A group of prominent American climate scientists sent a letter to Secretary of State Hillary Clinton today urging her to consider the climate impacts of developing the Keystone XL pipeline.
Last summer, Secretary Clinton said she would “leave no stone unturned” in the State Department’s review of the pipeline. However, in its report on the project last August — released before President Obama denied the permit and encouraged TransCanada to choose another route — the State Department made almost no mention of climate change.
That’s a pretty big stone left unturned, say the nation’s top scientists.
The letter, which includes signatures from James Hansen and Michael Mann, says that avoiding climate change in an environmental review is “neither wise nor credible.”
This lack of serious consideration of climate change isn’t much a surprise. The Obama Administration has created a double standard on climate through both the Keystone XL pipeline and its support for Arctic offshore drilling.
In the case of Arctic drilling, the Interior Department noted in its environmental review of Shell’s drilling plans that the region is “experiencing variations that are accelerating faster than previously realized.” But the Interior Department did not use this assessment to question the prudence of drilling for more fossil fuels that will only accelerate that warming trend.
In a recent interview with Rolling Stone, President Obama said he believes “that we’re going to have to take further steps to deal with climate change in a serious way.” But when asked to respond to NASA Climatologist James Hansen, who said that opening up tar sands is “game over” for the climate, the President avoided making a direct connection between Keystone XL and climate change:
James Hansen is a scientist who has done an enormous amount not only to understand climate change, but also to help publicize the issue. I have the utmost respect for scientists. But it’s important to understand that Canada is going to be moving forward with tar sands, regardless of what we do. That’s their national policy, they’re pursuing it. With respect to Keystone, my goal has been to have an honest process, and I have adamantly objected to Congress trying to circumvent a process that was well-established not just under Democratic administrations, but also under Republican administrations.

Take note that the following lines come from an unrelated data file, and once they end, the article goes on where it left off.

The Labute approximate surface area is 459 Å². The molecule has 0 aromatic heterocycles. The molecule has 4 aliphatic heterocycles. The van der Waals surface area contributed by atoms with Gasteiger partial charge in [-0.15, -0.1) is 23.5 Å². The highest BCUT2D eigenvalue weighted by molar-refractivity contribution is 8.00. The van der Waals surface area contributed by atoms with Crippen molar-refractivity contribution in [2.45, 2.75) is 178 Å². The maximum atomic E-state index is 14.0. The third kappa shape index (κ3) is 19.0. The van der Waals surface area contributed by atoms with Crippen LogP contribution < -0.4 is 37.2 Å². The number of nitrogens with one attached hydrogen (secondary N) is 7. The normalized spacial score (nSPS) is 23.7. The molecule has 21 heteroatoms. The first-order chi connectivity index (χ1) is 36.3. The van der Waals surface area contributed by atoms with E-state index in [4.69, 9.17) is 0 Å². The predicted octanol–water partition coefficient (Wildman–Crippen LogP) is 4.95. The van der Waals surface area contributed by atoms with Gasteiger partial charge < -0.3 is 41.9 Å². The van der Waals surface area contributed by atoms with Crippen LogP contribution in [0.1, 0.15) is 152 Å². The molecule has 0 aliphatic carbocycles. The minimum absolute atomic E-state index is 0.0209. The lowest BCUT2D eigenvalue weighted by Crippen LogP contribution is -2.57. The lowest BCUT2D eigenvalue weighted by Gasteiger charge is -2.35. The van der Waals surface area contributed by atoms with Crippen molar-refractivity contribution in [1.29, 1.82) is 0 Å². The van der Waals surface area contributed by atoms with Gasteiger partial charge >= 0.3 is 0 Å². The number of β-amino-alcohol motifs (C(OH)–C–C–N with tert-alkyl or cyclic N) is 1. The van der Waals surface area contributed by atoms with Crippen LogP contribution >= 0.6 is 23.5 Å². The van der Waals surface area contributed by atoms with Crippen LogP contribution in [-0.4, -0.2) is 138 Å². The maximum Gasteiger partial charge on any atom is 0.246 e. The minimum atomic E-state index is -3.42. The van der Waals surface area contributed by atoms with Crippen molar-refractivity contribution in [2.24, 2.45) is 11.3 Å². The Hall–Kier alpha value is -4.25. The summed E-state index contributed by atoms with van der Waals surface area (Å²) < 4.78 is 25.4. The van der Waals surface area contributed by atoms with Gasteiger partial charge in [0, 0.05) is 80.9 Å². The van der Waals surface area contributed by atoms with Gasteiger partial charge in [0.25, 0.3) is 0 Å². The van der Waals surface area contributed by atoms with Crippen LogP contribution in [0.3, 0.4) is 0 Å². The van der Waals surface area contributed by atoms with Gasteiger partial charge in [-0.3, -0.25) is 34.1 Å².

The reason that Keystone got so much attention is not because that particular pipeline is a make-or-break issue for climate change, but because those who have looked at the science of climate change are scared and concerned about a general lack of sufficient movement to deal with the problem.
However, even with the President admitting that people are frustrated about inaction on climate, The White House and the State Department have largely avoided examination of the climate impacts of building the pipeline — a project that would bring up to 800,000 barrels of tar sands crude into the U.S. each day. The Environmental Protection Agency estimates that tar sands emit up to 82 percent more greenhouse gases that average crude.
In that Rolling Stone interview, President Obama said he believed climate change would be an election-year issue. Encouraging the State Department to take a serious look at the climate impacts of the Keystone XL pipeline would be a great start.
Below is the letter sent this morning to Secretary Clinton:
Dear Secretary Clinton,
We are writing to ask that the State Department conduct, as part of its evaluation of the Keystone XL pipeline proposal, a serious review of the effect of helping open Canada’s tar sands on the planet’s climate.
At the moment, your department is planning to consider the effects of the pipeline on “recreation,” “visual resources,” and “noise,” among other factors. Those are important—but omitting climate change from the considerations is neither wise nor credible. The vast volumes of carbon in the tar sands ensure that they will play an important role in whether or not climate change gets out of hand; understanding the role this largescale new pipeline will play in that process is clearly crucial.
We were pleased that President Obama saw fit to review this project more carefully; it would be a shame if that review did not manage to comprehensively cover the most important questions at issue.
Associate Professor, School of Engineering
University of St. Thomas
Department of Global Ecology
The International Research Institute for Climate and Society
The Earth Institute, Columbia University
Chief Scientist for Climate Change Programs
Michael E. Mann
Professor of Meteorology
Director, Earth System Science Center
The Pennsylvania State University
Alexander Agassiz Professor of Biological Oceanography
Albert G. Milbank Professor of Geosciences and International Affairs
Woodrow Wilson School and Department of Geosciences
Raymond T. Pierrehumbert
Louis Block Professor in the Geophysical Sciences
The University of Chicago
Distinguished Professor Emeritus and Research Professor
Scripps Institution of Oceanography
George M. Woodwell
Founder, Director Emeritus, and Senior Scientist
Woods Hole Research Center
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